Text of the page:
Goods and food often make up over 50% of an individual’s and home’s ecological footprint. There are also environmental issues associated with food and goods production relating to resource use (including land use, water use and mineral extraction), hazardous and/or toxic ingredients, production waste and post-consumer waste.
including clothes, cleaning products and garden products.
(Please note that electrical appliances, lights, heaters and vehicles are dealt with in other sections.)
Buy less stuff
The first question is: do you really need it?Could you make do without it altogether? If you can’t, do you need to own it? Could you borrow it, rent it or make it instead?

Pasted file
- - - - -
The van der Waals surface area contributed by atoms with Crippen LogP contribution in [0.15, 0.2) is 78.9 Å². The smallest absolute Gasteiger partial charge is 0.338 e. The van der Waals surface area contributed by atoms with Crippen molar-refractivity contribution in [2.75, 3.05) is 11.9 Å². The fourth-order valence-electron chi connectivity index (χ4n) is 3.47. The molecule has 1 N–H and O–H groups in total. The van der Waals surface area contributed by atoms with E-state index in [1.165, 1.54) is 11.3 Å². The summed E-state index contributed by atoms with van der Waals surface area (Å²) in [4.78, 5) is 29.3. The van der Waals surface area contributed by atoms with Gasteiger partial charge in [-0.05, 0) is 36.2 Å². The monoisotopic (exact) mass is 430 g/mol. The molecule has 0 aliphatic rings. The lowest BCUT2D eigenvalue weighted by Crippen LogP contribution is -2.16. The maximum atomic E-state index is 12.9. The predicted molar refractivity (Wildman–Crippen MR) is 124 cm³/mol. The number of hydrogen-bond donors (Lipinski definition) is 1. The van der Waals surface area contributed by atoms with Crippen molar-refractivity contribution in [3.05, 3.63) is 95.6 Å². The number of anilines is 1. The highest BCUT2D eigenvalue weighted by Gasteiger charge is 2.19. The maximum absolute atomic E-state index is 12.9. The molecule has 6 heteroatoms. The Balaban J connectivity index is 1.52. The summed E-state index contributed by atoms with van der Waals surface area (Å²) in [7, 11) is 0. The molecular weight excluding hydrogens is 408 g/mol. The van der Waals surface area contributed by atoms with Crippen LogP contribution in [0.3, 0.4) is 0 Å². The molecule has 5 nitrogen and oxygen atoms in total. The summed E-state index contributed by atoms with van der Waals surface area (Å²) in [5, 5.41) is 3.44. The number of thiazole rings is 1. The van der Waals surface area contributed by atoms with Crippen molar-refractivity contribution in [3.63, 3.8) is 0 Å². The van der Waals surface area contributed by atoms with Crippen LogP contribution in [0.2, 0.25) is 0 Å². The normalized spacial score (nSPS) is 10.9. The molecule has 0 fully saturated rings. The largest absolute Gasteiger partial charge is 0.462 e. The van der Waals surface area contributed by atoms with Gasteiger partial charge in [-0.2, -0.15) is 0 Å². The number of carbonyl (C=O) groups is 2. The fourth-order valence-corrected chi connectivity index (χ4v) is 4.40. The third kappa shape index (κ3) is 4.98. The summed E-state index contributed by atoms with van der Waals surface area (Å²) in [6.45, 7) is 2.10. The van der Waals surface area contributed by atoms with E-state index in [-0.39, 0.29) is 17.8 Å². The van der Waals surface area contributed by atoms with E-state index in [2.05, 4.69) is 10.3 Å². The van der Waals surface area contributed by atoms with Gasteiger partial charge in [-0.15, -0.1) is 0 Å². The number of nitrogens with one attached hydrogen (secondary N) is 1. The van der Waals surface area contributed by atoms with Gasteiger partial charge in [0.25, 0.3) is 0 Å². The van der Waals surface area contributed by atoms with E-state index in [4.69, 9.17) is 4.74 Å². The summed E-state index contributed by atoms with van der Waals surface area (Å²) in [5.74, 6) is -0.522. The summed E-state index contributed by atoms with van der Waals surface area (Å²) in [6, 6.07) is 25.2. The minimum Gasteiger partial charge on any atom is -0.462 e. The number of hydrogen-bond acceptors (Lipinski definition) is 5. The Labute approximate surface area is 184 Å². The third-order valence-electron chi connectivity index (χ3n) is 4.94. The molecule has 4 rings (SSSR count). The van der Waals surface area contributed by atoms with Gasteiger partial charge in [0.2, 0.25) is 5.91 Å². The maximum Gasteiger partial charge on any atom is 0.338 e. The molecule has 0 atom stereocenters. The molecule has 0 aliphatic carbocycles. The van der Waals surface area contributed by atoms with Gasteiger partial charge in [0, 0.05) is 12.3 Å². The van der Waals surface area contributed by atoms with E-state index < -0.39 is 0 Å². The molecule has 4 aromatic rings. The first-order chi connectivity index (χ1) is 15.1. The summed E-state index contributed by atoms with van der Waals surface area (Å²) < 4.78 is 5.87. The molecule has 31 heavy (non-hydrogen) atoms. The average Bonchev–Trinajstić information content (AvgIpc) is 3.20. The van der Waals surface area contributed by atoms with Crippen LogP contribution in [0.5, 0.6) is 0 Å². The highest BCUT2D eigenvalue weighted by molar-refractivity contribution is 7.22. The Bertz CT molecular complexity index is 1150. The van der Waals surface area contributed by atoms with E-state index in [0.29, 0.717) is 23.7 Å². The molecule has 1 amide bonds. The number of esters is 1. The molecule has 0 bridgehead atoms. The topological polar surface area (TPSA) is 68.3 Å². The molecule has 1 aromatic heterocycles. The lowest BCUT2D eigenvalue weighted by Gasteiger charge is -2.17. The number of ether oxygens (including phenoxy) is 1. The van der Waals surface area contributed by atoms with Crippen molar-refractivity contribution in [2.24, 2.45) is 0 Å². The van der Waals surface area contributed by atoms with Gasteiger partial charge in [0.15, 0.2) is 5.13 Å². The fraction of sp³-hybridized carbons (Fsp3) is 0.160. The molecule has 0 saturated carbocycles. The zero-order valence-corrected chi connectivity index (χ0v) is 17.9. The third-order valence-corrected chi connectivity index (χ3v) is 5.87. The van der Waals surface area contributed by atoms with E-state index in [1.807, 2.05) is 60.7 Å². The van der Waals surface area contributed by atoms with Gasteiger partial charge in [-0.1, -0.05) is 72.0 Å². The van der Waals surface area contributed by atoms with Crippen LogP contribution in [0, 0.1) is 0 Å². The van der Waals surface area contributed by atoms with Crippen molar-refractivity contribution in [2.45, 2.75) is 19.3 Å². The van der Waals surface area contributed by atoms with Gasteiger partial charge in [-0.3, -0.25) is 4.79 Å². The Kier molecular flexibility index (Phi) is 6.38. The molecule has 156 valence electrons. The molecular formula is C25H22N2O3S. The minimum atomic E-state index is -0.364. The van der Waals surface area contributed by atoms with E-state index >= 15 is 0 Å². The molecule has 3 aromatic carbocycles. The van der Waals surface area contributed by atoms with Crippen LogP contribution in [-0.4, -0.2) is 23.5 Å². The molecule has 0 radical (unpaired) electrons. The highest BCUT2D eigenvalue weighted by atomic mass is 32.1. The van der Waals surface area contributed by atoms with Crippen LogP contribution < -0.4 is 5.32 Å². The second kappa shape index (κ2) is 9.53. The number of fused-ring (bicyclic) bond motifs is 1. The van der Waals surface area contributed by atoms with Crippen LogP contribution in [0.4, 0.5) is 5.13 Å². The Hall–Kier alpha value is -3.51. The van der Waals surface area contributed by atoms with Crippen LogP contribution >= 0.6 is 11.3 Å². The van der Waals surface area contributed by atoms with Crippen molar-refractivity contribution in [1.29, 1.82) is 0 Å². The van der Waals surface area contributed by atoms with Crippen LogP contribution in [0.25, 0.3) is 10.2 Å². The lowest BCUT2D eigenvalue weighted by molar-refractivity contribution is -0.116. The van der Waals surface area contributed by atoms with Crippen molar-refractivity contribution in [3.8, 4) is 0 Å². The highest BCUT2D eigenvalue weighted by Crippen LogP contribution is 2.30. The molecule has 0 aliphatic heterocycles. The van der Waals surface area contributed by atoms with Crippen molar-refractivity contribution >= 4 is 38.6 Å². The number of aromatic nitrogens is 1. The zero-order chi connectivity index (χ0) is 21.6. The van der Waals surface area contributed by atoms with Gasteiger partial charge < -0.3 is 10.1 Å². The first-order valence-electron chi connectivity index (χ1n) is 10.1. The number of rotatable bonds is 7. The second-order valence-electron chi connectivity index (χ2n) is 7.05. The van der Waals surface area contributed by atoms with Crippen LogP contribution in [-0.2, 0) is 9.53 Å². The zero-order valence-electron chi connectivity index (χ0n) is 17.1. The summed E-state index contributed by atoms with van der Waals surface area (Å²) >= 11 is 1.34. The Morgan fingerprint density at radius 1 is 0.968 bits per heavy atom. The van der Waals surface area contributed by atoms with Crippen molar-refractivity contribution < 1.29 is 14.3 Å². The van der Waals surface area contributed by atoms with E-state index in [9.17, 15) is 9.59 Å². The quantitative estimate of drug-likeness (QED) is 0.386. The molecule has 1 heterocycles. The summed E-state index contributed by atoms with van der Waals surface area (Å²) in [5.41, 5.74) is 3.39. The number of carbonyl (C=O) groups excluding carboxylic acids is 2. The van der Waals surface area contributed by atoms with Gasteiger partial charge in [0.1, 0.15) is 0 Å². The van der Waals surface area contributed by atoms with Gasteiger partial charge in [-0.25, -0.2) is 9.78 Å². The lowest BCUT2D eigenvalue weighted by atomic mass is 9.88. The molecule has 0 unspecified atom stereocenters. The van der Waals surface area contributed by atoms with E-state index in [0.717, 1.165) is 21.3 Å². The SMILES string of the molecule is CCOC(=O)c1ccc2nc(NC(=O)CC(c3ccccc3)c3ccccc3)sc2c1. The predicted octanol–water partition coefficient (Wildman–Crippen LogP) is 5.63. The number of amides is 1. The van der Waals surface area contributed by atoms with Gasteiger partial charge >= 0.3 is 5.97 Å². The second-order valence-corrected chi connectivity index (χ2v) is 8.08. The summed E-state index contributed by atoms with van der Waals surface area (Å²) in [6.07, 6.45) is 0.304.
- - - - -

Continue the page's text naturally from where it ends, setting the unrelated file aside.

If you really have to own something, can you get it second-hand? Most things are available second-hand, in good condition. You will save money and you will avoid the need to make something new.
When you buy locally made goods, you support people in your own community, creating self-sufficiency and resilience. Buying local also reduces freight, therefore greenhouse gases.
Buy sustainable design
Environmentally sustainable goods maximise several design factors: material efficiency, low embodied energy, non-toxicity, renewable materials and durability. Read more»
Durability and quality
The longer a product lasts the better. Disposable and bad quality products should be avoided! It is better for your well-being and for the planet if you buy less, better quality products that do a better job and last longer.
Buy goods with as little packaging as possible.
Environmental labelling makes a positive statement by identifying a product as less harmful to the environment than another similar product.